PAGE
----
We're excited to release the Dockerfile Explorer, a tool for introspecting the LLB output of BuildKit's Dockerfile parser, built with WASM.
BuildKit and LLB
BuildKit is the engine that backs Docker's
buildx build command. It's a powerful piece of software, and Depot's build servers are based on BuildKit and serve the BuildKit API.
From a technical perspective, we orchestrate BuildKit on cloud VMs, for both Intel and Arm architectures, and pair it with a high-performance distributed caching filesystem to deliver extremely high-performance container builds. Since Depot builders serve the BuildKit API, Depot is fully compatible with the entire ecosystem of Docker and buildx build!
BuildKit at its core solves build requests described as a graph of LLB operations. LLB, or low-level build, is a binary intermediate format describing the operations that need to be executed during the build, and these operations form a graph of inputs and outputs that BuildKit can execute in parallel.
BuildKit supports various "frontends" that take build context and convert it into LLB, with the
Dockerfile frontend being the most well-known.
For example, this
Dockerfile is converted by the frontend into this pseudo-series of LLB operations:
COPY . .
RUN npm install
FileOp: mkdir /app
inputs: [ 1 ]
FileOp: copy / /app/
inputs: [ 2, 3 ]
ExecOp: [ "/bin/sh", "-c", "npm install" ]
inputs: [ 4 ]
BuildKit implements several different LLB operations:
SourceOploads source files from a Docker image, git repo, or local build context (e.g.
ExecOpexecutes a given command (e.g.
FileOpcreates, copies or removes files and directories (e.g.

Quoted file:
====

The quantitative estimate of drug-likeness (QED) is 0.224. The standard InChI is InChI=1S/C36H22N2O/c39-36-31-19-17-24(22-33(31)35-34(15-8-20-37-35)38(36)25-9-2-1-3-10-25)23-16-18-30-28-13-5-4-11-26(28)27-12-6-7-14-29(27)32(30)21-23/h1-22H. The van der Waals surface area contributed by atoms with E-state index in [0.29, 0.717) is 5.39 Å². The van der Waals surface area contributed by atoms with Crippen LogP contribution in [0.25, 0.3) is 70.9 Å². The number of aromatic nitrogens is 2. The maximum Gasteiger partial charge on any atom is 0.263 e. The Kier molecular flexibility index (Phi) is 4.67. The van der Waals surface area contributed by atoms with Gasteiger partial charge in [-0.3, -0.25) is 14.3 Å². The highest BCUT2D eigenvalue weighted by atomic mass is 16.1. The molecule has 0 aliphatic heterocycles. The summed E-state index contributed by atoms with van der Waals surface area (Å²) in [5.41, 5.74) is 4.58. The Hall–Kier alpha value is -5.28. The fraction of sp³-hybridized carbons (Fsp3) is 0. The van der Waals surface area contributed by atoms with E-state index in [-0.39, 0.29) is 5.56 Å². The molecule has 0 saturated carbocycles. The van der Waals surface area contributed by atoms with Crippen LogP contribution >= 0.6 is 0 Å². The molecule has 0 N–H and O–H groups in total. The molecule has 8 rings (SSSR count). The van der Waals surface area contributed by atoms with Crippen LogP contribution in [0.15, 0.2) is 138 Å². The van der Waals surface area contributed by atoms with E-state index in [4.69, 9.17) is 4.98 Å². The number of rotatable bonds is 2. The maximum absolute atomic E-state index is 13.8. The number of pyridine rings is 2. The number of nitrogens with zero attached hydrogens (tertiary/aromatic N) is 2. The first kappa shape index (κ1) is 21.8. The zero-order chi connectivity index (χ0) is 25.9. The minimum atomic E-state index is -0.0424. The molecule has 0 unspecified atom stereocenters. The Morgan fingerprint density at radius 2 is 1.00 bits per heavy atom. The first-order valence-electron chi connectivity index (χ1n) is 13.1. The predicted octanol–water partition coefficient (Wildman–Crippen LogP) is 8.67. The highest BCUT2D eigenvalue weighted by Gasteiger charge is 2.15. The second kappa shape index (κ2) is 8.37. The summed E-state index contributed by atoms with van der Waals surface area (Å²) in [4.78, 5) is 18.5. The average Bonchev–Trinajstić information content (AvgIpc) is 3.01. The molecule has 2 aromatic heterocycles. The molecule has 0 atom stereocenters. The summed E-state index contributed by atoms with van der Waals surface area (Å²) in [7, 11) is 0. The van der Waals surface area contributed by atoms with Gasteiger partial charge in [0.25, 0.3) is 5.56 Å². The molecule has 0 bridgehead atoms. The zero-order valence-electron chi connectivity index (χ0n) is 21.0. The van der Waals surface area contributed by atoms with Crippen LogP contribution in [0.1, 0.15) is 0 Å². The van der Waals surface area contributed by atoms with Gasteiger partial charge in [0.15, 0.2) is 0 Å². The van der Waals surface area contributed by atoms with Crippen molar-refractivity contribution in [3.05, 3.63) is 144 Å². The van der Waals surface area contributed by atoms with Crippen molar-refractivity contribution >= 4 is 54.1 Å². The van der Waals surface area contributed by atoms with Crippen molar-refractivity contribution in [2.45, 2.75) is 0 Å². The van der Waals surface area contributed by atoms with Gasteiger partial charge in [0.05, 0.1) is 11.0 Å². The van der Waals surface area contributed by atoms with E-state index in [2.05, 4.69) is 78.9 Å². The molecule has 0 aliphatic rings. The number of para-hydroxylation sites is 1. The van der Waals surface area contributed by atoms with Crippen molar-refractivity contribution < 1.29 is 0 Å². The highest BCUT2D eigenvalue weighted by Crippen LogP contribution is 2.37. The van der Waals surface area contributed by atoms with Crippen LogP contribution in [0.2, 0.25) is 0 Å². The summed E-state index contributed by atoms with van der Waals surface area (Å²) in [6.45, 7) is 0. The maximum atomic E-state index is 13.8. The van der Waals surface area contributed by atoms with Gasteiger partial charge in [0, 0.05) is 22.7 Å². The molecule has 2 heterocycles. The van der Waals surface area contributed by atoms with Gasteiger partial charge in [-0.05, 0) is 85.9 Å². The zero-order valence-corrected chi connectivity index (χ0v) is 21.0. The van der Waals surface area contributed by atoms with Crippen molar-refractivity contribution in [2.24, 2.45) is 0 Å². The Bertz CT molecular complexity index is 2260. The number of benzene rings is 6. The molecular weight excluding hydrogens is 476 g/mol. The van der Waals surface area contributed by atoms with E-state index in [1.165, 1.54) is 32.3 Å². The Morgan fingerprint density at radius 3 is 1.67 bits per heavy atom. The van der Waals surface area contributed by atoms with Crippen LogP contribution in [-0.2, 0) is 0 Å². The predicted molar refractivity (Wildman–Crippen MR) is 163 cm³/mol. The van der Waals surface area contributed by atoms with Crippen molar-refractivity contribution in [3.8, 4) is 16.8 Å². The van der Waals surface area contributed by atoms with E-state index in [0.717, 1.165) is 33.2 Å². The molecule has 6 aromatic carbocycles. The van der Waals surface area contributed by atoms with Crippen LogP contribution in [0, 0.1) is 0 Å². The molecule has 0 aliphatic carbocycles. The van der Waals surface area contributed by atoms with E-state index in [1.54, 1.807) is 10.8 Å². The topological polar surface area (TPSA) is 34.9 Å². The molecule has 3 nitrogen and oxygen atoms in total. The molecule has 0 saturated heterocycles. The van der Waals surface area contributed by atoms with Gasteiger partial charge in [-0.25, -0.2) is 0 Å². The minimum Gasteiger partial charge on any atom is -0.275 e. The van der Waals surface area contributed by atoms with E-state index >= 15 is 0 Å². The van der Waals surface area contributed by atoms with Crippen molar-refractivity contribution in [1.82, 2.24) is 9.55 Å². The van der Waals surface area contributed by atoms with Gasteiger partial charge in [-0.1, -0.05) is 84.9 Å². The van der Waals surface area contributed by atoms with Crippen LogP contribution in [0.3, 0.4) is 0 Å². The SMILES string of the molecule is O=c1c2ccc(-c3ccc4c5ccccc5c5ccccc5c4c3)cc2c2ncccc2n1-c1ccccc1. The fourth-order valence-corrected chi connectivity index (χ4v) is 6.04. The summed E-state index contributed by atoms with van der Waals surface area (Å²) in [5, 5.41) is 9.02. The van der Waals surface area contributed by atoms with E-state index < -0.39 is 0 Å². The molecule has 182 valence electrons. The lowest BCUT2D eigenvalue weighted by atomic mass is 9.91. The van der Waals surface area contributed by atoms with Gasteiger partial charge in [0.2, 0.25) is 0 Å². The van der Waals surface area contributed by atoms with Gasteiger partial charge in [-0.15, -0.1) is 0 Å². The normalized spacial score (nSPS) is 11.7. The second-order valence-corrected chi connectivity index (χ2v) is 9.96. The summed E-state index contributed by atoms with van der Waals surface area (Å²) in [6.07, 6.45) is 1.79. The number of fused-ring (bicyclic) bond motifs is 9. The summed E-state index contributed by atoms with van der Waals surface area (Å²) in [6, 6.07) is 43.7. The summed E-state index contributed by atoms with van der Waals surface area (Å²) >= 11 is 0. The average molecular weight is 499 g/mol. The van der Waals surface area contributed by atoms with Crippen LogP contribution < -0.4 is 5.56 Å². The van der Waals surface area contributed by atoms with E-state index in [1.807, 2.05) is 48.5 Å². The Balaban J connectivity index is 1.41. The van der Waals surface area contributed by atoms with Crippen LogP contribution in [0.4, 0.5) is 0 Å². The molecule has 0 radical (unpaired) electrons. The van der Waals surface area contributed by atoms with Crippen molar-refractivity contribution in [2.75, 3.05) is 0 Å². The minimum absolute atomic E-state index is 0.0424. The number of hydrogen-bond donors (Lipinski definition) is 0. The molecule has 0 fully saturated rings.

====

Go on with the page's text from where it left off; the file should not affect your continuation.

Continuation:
MergeOpmerges its inputs into a single flat layer (e.g.
DiffOpproduces an OCI diff, e.g. "layer", for its inputs (unused in the Dockerfile frontend)
BuildOpevaluates its input as additional LLB operations to add to the graph to allow for dynamic build graphs (also unused in the Dockerfile frontend)
Since these operations are described as a graph, BuildKit is able to solve the graph in parallel, for instance it would be able to both create the
/app directory and load the local context at the same time in the above example (even more so with more complex multi-stage Dockerfiles).
To make it easier to understand how a Dockerfile is transformed into LLB, we've built the Dockerfile Explorer, which allows you to edit a Dockerfile and see the LLB output results in real-time:
We built the Dockerfile Explorer by packaging the BuildKit Dockerfile frontend into a WASM binary, so all the parsing and LLB transformation happens locally in your browser.
The Dockerfile explorer embeds the Monaco Editor, the same editor used in VSCode, and for every time the editor content is changed, the Dockerfile is re-parsed using the Dockerfile frontend with the results displayed in the right-side pane.
Additionally it's possible to change the build arguments and see how they affect the resulting build:
You can also select which build target you'd like to evaluate:
Try it out
Let us know how you find the Dockerfile Explorer! And if you'd like to do interesting things with Depot and BuildKit, we'd love to help! Feel free to send us an email or join our Discord and chat with us there.